A old friend was once diagnosed with cocci meningitis, a disease which at that time had a very high mortality rate. He chose to fight the disease with an arsenal of non-traditional weapons, including Buddhist spiritual practice. I’ll never forget his heartfelt summation of his chances: “If surviving this is a decadent bowl of chocolate ice cream, then dying from it is vanilla. They’re both ice cream.” (He ended up with the chocolate.)


Sure, I know this kind of stuff intellectually; its truth resides somewhere deep in my soul. But what about in my nuts-and-bolts, emotion-tinged real life? Can I really live with such ambivalence?

After all, it might help me as I ponder the extraordinary political and cultural polarization eroding civility in the US—and other developed countries around the world. Could the radically differing truths people seem to espouse these days be, like those maps, simply two different, but equally valid, versions of the same reality?

Or is it just a matter of which slices of the unfathomable totality of reality we choose to see, leaving the rest, like the land to a mariner, as one enormous blind spot?

I must say I’m having a hell of a time achieving the degree of inner peace that would allow me to see some of my countrymen’s utter denial of my reality—think “alternative facts”—as the vanilla ice cream to my chocolate.

What about you? What truths do you find in this notion of opposing voids and their relative validities? Can you stand on the solid ground of your own reason and values, and still accept the contrasting reality of those who seem so at sea? 

Saturday, September 2, 2017

THE HUNGER OF MY STEPS – An Old(ish) Man's Reflection on Mobility

Many thanks to my dear old friend, Robin Easton -- blogger and author of Naked In Eden -- for inspiring this post with her recent Facebook post about healing and her transcendent bonds with Nature.

                                          ~/ - /~        ~/ - /~        ~/ - /~    

Some time in the winter of 1946 I took my first sips. That was all my wobbly little legs and feet could handle.

From then on, though, my abilities—and my appetite for movement—grew exponentially. I played; I jumped; I ran, sometimes just for the sheer joy of it. Eventually I was playing every sport I could. As an adult I skied; I hiked; I led others on hikes. Even in my 60s I was taking stairs, both up and down, two or three at a time. It was delicious.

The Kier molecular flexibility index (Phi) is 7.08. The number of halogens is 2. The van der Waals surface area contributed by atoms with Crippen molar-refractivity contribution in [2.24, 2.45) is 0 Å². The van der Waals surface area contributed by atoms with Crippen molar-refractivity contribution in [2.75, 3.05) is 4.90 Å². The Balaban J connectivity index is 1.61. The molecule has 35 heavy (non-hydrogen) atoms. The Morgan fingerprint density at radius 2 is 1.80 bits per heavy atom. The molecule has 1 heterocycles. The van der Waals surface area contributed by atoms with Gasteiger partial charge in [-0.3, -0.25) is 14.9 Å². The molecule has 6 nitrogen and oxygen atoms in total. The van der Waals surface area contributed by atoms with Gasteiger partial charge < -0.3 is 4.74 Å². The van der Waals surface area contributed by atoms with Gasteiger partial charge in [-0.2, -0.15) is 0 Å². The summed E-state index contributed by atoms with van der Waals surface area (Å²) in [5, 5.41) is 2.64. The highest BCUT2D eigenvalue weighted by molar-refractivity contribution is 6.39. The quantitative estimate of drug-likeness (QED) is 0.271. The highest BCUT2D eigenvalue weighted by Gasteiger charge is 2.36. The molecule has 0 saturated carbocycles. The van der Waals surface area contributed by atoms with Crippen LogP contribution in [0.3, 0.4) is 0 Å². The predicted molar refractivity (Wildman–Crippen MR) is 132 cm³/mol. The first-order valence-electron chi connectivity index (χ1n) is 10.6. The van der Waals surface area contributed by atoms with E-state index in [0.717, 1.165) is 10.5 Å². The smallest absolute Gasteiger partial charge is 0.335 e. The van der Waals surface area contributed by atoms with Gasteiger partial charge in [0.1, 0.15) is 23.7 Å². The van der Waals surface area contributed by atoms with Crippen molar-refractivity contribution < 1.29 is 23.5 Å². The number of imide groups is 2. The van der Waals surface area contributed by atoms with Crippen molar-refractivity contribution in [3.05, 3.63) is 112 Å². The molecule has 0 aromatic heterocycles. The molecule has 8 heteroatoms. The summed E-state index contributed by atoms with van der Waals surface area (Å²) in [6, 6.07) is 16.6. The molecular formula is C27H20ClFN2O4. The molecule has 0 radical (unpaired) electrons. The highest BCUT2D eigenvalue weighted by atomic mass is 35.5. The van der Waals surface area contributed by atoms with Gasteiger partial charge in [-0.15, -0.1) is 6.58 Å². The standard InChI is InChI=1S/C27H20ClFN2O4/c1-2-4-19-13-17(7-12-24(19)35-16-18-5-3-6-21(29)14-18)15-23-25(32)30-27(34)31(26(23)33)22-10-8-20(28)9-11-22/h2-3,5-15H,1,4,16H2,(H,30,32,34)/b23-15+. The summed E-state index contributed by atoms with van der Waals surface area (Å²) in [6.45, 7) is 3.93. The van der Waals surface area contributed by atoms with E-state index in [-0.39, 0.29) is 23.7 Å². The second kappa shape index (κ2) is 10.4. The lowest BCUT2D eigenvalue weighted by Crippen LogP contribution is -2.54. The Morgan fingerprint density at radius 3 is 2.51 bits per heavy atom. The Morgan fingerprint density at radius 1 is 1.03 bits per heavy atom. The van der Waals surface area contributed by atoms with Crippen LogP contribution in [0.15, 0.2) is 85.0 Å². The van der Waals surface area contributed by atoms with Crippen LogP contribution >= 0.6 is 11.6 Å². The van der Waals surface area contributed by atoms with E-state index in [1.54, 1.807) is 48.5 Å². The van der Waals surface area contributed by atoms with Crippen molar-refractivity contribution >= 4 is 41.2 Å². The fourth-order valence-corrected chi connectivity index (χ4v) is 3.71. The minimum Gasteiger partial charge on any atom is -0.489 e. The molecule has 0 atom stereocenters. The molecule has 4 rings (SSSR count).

I got used to that abundance of steps—those flavors of speed, of rhythm, of palpable heartbeat felt all the way to the tips of my fingers and toes. And lately, as
I notice my stride slowing, perhaps shortening a bit, I crave them all the more.

The length and number of one’s steps may abate, but the hunger for them—especially for a person whose whole identity has been about moving, learning, testing his senses—never does.     

Nowadays, I suppose to compensate for the increasingly cautious measure of my gait, I savor not just the number, but the quality, of those steps. I actually think about them and the wonder of being able to move under my own power.

Nowhere do I appreciate this more than in my work as a hospice volunteer, where
I see rather intimately what it looks like to lose the nourishment of one’s steps.

          It was like waving a nice juicy steak 
          in front of a hungry guy with no teeth. 
          I was a starving man.

Travel adds spice to the dish, helps one appreciate the lusciousness of each step. I’ve learned more about life and love and beauty—and certainly about myself—from my adventures in Mexico and other Latin American countries than
I ever could have discovered staying home.

A couple years ago I traveled to Cuba. The trip involved a lot of walking, from exploring the back streets of Old Havana to climbing rugged hills in the western region of ViƱales. But I was in pain.

For quite a few years an impinged nerve in my lumbar spine had been worsening, manifesting as intense phantom pain in my left hip. By the time I went to Cuba, I could only walk or stand for a few minutes at a time. I hated being the “old guy” who had to sit out a hike or, at best, lag behind.

Problem was, every other part of my body and spirit put me in about the top ten percent of men my age for fitness. It was like waving a nice juicy steak in front of a hungry guy with no teeth. I was a starving man.

But last August an incredible surgeon at the Mayo Clinic gave me my teeth back. Free from pain, and with a back that now feels like that of a much younger man, I’m once again able to give my wandering feet what they so crave: freedom. Freedom to taste still-more-exotic places, test my capacity for wonder, delight as much in the journey as the destination.

I’ve no idea how many more steps are left on my plate. But I’m going to relish each one, not as if it were the first—for that tentative step back in 1946 was simply instinct. No, I’ll relish each one as if it were my last. I guess I believe that these precious autumn-of-life strides, so full of knowledge, memory and intention, are the ones whose taste I will most remember as I slowly, inevitably, starve away to nothing.